Woooo-eeee! That sure does sound fancy, don't it?
It looks fancy, and it tastes fancy, but it is super easy to make! I promise! This legit takes about fifteen minutes to make.
Boneless pork chops are a great source of lean protein and make a nice change from chicken or fish. I never ate pork growing up (JEW) so it is my forbidden fruit....and speaking of fruit, pork goes great with it!
(Cue Peter Brady saying "Pork chops and applesaaaaaaauce")
In this recipe I grill my pork chop on my handy dandy Foreman grill, but you can use an outdoor grill if you'd like, or you can just cook it up in a pan (sear in a bit of olive oil about 3-4 minutes on each side til it's done.)
- 1 boneless pork loin chop
- 1 shallot. Shallots are great...sort of like a cross between onion and garlic, with a nice mild flavor.
- 1 tbsp. butter
- 3 tbsp. seedless blackberry preserves. You can also use raspberry or really any other kind of preserves, but blackberry pairs great with the wine and balsamic vinegar.
- 2 tbsp. red wine. Any kind will do....after all, we aren't snobs here!
- 1 tbsp. balsamic vinegar. This cuts the sweetness of the wine and preserves really well.
- 1 tsp. fresh thyme leaves, plus a few whole sprigs to garnish. You can use 1/2 tsp. of dried thyme if you'd like, but fresh is better!
Turn on your Foreman grill to let it preheat, making sure to ignore the nasty crust I left at the bottom of my drip tray.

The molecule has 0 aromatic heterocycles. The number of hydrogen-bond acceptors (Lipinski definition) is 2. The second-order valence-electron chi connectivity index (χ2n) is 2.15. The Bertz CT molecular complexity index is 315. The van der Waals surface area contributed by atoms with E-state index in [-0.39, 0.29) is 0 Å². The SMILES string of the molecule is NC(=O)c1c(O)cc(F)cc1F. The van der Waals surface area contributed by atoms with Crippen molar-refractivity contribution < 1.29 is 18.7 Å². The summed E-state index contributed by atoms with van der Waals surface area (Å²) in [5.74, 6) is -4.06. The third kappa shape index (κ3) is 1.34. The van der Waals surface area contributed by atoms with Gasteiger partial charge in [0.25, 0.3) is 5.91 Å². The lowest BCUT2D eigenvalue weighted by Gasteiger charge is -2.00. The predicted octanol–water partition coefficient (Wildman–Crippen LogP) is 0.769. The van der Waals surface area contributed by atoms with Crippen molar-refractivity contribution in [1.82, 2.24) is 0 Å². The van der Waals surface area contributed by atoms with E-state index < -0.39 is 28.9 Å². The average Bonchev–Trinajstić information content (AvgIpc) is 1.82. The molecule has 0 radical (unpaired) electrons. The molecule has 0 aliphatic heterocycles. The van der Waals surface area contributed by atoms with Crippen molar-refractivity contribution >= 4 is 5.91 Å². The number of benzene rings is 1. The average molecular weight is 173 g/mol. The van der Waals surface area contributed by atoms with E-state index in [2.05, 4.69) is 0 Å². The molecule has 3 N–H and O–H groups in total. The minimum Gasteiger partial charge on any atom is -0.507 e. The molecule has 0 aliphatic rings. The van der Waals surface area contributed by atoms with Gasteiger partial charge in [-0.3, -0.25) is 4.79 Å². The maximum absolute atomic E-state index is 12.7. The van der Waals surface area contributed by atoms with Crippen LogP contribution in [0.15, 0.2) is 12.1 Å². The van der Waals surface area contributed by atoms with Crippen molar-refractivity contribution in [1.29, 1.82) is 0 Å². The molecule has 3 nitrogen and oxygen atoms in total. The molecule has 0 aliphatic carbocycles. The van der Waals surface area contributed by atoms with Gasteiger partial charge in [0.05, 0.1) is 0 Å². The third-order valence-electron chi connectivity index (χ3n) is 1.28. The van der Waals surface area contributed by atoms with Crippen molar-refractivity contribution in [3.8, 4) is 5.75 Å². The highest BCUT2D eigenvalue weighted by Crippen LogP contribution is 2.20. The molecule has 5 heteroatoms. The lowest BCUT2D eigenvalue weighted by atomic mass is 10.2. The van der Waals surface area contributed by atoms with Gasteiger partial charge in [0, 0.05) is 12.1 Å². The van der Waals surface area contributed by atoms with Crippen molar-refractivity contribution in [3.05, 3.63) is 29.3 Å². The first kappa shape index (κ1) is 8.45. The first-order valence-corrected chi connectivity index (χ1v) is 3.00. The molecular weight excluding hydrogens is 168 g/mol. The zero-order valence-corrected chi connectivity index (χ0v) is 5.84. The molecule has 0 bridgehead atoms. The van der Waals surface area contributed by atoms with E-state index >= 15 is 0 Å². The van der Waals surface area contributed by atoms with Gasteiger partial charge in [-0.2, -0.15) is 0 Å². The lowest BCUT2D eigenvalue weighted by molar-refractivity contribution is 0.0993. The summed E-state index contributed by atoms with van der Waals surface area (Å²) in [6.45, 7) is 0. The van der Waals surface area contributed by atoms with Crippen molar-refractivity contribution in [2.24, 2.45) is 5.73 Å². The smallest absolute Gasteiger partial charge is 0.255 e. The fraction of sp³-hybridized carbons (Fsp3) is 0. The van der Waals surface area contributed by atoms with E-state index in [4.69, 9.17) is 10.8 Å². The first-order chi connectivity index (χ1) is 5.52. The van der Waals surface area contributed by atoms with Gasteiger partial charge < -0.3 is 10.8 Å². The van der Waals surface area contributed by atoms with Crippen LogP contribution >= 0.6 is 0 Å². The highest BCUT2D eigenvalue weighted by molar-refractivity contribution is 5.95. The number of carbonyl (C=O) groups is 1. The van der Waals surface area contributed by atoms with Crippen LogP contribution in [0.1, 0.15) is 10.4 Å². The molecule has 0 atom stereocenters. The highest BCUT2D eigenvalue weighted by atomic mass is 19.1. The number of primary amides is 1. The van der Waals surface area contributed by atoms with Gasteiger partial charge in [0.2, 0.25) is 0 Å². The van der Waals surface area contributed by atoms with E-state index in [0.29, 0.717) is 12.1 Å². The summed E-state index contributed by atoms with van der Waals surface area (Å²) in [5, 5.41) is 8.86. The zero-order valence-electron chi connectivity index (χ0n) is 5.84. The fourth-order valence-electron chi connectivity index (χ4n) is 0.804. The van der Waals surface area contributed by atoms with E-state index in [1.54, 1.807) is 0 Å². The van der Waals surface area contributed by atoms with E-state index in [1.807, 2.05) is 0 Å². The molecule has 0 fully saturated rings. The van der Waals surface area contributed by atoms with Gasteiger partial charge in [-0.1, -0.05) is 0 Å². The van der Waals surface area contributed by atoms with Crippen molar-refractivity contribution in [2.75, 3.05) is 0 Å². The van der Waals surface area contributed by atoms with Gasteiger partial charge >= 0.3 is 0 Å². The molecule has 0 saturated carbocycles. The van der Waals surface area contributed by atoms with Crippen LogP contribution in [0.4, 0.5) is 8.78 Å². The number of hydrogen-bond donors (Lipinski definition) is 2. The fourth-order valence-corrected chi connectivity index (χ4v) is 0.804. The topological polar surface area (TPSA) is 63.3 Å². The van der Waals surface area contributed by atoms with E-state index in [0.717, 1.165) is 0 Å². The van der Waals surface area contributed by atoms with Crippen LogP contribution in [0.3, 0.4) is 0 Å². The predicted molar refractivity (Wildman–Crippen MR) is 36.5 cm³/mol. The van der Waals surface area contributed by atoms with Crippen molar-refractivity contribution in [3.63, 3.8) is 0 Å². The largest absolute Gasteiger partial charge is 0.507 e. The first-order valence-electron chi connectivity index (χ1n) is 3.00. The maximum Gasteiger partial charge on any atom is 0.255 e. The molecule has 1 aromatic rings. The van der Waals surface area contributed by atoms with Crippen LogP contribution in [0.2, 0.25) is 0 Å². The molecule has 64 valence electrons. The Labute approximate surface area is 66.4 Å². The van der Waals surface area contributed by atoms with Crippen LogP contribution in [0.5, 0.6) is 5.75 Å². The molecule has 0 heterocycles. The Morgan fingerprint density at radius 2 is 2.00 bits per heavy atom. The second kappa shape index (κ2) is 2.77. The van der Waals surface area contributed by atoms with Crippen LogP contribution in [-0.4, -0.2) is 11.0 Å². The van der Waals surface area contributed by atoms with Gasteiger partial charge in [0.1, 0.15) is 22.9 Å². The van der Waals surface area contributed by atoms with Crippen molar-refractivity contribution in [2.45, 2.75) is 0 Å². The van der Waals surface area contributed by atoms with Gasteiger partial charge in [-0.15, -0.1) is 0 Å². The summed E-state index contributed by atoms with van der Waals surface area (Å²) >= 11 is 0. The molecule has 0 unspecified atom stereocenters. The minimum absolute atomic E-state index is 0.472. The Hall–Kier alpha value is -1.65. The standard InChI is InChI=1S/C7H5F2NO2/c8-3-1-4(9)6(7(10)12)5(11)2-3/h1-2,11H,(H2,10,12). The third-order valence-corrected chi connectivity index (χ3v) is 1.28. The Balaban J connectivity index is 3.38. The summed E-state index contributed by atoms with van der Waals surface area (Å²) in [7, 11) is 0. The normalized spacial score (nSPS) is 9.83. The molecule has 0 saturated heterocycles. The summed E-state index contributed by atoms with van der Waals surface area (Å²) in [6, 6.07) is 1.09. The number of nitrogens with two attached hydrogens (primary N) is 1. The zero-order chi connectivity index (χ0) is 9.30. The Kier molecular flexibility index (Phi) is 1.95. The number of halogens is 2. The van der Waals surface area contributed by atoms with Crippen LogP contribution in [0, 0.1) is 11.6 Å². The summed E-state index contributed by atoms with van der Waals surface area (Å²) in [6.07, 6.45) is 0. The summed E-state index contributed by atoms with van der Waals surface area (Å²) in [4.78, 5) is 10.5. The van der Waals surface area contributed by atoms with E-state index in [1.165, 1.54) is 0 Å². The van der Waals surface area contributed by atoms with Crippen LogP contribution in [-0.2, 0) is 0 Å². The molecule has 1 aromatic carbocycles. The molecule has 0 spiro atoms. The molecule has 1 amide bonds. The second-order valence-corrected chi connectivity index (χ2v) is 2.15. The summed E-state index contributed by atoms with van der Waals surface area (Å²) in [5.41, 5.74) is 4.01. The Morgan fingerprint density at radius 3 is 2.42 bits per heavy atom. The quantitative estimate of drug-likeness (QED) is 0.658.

Peel your shallot and mince it up.
Heat a small saucepan to medium high and melt your butter. Add your minced shallot and cook until translucent.
Add your wine, balsamic vinegar, and thyme leaves. Stir and let cook for a couple minutes to let it reduce and thicken (you might wanna turn down the heat a bit so it doesn't burn).
This would be a good time to put your pork chop on the Foreman, as it will only take a few minutes!
Add your preserves and mix them thoroughly into the sauce, breaking up any large globs. Let it simmer and reduce while your pork chop finishes grilling.
Remove your pork chop from the grill. Don't cut into it right away! Let it "rest" for a few minutes while your sauce thickens...this helps the juices get back into the meat so it stays nice and moist (that's what he said?)
For presentation points, slice it at a bias (fancy term for at an angle) once it has rested.
Once your sauce is thick enough to coat the back of a spoon, it should be done! Drizzle it over your pork chop, garnish with some sprigs of fresh thyme, and go hog wild! (Get it? Har har har)